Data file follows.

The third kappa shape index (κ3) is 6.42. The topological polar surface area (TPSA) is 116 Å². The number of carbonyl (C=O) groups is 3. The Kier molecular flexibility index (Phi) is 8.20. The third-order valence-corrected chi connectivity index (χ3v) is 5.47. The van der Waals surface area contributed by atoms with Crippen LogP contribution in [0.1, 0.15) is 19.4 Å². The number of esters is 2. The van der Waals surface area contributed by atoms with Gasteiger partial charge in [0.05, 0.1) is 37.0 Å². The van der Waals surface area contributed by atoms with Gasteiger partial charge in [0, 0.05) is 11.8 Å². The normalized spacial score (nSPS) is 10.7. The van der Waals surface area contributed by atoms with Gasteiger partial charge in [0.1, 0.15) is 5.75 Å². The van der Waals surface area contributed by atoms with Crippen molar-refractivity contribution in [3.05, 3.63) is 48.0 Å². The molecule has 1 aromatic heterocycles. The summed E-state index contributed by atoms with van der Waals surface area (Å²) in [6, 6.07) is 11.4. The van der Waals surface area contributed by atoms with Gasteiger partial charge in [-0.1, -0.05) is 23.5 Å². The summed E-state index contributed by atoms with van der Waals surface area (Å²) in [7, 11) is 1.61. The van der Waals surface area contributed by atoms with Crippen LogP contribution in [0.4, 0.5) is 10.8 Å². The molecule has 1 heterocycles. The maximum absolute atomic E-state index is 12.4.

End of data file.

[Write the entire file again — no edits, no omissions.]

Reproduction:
The third kappa shape index (κ3) is 6.42. The topological polar surface area (TPSA) is 116 Å². The number of carbonyl (C=O) groups is 3. The Kier molecular flexibility index (Phi) is 8.20. The third-order valence-corrected chi connectivity index (χ3v) is 5.47. The van der Waals surface area contributed by atoms with Crippen LogP contribution in [0.1, 0.15) is 19.4 Å². The number of esters is 2. The van der Waals surface area contributed by atoms with Gasteiger partial charge in [0.05, 0.1) is 37.0 Å². The van der Waals surface area contributed by atoms with Gasteiger partial charge in [0, 0.05) is 11.8 Å². The normalized spacial score (nSPS) is 10.7. The van der Waals surface area contributed by atoms with Gasteiger partial charge in [0.1, 0.15) is 5.75 Å². The van der Waals surface area contributed by atoms with Crippen molar-refractivity contribution in [3.05, 3.63) is 48.0 Å². The molecule has 1 aromatic heterocycles. The summed E-state index contributed by atoms with van der Waals surface area (Å²) in [6, 6.07) is 11.4. The van der Waals surface area contributed by atoms with Gasteiger partial charge in [-0.1, -0.05) is 23.5 Å². The summed E-state index contributed by atoms with van der Waals surface area (Å²) in [7, 11) is 1.61. The van der Waals surface area contributed by atoms with Crippen LogP contribution in [0.4, 0.5) is 10.8 Å². The molecule has 1 heterocycles. The maximum absolute atomic E-state index is 12.4.